The use of Peshmeraga, forays into Syria, are you kidding me? Thats fantastic, if you are looking for the recipe of a civil war or an Imperial Army breaking, region wide conflagration. Has anybody considered increasing our troop strength? Silly me, that would require a draft and the sacrifice of a bit of the Asterix President's political capital, and non of that can happen untill he has finished prying open the Social Security Trust fund. But if he can accomplish that, expect the draft to follow apace.
Pentagon civilians and some Special Forces personnel believe CIA civilian managers have traditionally been too conservative in planning and executing the kind of undercover missions that Special Forces soldiers believe they can effectively conduct. CIA traditionalists are believed to be adamantly opposed to ceding any authority to the Pentagon.
In place of pentagon civilians should read Neo-Con hacks, whose soothsaying and conjuring powers have been shown grossly defficient. And whats the prosecution of a little land war in Asia without a little turf war between the agencies charged with its prosecution. I wonder what the old CIA hack Allawi, now presnit of Iraqistan thinks about these "ideas".
The interim government of Prime Minister Ayad Allawi is said to be among the most forthright proponents of the Salvador option. Maj. Gen.Muhammad Abdallah al-Shahwani, director of Iraq’s National Intelligence Service, may have been laying the groundwork for the idea with a series of interviews during the past ten days. Shahwani told the London-based Arabic daily Al-Sharq al-Awsat that the insurgent leadership—he named three former senior figures in the Saddam regime, including Saddam Hussein’s half-brother—were essentially safe across the border in a Syrian sanctuary. "We are certain that they are in Syria and move easily between Syrian and Iraqi territories," he said, adding that efforts to extradite them "have not borne fruit so far."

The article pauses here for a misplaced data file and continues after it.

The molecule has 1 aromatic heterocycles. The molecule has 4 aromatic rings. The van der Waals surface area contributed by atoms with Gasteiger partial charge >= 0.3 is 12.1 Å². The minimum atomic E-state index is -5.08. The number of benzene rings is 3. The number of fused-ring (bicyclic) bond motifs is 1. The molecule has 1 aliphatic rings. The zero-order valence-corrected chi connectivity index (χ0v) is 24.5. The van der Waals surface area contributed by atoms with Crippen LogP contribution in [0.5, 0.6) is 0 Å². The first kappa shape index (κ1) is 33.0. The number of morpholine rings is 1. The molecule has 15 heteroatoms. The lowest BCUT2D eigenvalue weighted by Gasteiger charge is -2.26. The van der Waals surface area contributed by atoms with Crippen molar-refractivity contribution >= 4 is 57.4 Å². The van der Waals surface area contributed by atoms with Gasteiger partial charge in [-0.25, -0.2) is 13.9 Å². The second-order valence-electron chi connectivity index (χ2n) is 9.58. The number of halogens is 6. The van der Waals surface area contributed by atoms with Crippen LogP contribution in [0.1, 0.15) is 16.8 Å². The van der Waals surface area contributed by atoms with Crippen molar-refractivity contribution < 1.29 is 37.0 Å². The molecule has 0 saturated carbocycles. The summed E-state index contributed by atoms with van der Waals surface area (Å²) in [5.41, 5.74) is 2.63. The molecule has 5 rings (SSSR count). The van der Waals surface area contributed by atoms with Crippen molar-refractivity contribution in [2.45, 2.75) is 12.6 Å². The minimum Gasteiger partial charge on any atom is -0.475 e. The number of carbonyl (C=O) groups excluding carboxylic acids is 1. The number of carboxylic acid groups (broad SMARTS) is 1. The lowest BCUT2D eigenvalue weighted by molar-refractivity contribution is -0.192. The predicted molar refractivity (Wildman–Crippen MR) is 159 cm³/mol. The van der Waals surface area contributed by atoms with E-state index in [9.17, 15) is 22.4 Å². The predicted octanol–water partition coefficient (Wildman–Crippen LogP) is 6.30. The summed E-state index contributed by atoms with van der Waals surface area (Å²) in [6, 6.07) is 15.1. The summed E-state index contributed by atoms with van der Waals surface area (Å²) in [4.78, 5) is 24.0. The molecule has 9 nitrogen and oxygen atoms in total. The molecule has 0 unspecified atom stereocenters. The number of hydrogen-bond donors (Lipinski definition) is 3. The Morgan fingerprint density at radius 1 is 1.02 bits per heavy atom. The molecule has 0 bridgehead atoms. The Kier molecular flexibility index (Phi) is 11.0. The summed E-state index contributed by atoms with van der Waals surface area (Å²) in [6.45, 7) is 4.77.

Lots of declarative statements made on the shifting sands of certainties, not much fruit borne. Yes that stream of insurgents that seek safe harbour in Syria are destabilizing the entire region, but do not worry yer pretty little heads, our Special Forces will sort that mess out, and future slant well drilling operations into the oil fields of Saudia Arabia will pay for it all, Just like operation Iraqi Freedom is paying for itself.
Pentagon sources emphasize there has been no decision yet to launch the Salvador option. Last week, Rumsfeld decided to send a retired four-star general, Gary Luck, to Iraq on an open-ended mission to review the entire military strategy there. But with the U.S. Army strained to the breaking point, military strategists note that a dramatic new approach might be needed—perhaps one as potentially explosive as the Salvador option.
Praise god and pass the handgrenades, its only a thought bubble at this time....